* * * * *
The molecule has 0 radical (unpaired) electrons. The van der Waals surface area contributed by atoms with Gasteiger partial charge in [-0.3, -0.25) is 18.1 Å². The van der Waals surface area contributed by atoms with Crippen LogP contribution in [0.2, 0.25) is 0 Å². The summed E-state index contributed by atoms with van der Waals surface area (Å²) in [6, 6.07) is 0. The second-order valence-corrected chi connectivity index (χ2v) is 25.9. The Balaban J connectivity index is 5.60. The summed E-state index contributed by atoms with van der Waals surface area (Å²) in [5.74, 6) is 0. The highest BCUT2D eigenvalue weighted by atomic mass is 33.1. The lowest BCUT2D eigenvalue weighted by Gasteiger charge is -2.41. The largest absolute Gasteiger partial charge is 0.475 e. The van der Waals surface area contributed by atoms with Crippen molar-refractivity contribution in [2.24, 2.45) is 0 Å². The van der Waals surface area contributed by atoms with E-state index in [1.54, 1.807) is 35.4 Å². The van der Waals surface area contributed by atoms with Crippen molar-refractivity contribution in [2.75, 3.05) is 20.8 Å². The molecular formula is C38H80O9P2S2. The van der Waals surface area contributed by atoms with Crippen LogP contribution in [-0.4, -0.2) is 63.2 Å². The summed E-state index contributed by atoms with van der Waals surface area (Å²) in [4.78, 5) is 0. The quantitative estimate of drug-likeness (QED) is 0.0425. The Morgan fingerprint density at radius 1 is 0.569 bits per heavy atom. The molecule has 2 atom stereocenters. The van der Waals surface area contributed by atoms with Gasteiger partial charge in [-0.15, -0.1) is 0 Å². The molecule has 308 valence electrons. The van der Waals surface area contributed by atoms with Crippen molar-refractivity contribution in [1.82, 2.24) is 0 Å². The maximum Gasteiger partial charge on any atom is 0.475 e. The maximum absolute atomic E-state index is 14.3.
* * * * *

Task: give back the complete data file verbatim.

The molecule has 0 radical (unpaired) electrons. The van der Waals surface area contributed by atoms with Gasteiger partial charge in [-0.3, -0.25) is 18.1 Å². The van der Waals surface area contributed by atoms with Crippen LogP contribution in [0.2, 0.25) is 0 Å². The summed E-state index contributed by atoms with van der Waals surface area (Å²) in [6, 6.07) is 0. The second-order valence-corrected chi connectivity index (χ2v) is 25.9. The Balaban J connectivity index is 5.60. The summed E-state index contributed by atoms with van der Waals surface area (Å²) in [5.74, 6) is 0. The highest BCUT2D eigenvalue weighted by atomic mass is 33.1. The lowest BCUT2D eigenvalue weighted by Gasteiger charge is -2.41. The largest absolute Gasteiger partial charge is 0.475 e. The van der Waals surface area contributed by atoms with Crippen molar-refractivity contribution in [2.24, 2.45) is 0 Å². The van der Waals surface area contributed by atoms with E-state index in [1.54, 1.807) is 35.4 Å². The van der Waals surface area contributed by atoms with Crippen molar-refractivity contribution in [2.75, 3.05) is 20.8 Å². The molecular formula is C38H80O9P2S2. The van der Waals surface area contributed by atoms with Crippen LogP contribution in [-0.4, -0.2) is 63.2 Å². The summed E-state index contributed by atoms with van der Waals surface area (Å²) in [4.78, 5) is 0. The quantitative estimate of drug-likeness (QED) is 0.0425. The Morgan fingerprint density at radius 1 is 0.569 bits per heavy atom. The molecule has 2 atom stereocenters. The van der Waals surface area contributed by atoms with Gasteiger partial charge in [-0.15, -0.1) is 0 Å². The molecule has 308 valence electrons. The van der Waals surface area contributed by atoms with Crippen molar-refractivity contribution in [1.82, 2.24) is 0 Å². The maximum Gasteiger partial charge on any atom is 0.475 e. The maximum absolute atomic E-state index is 14.3.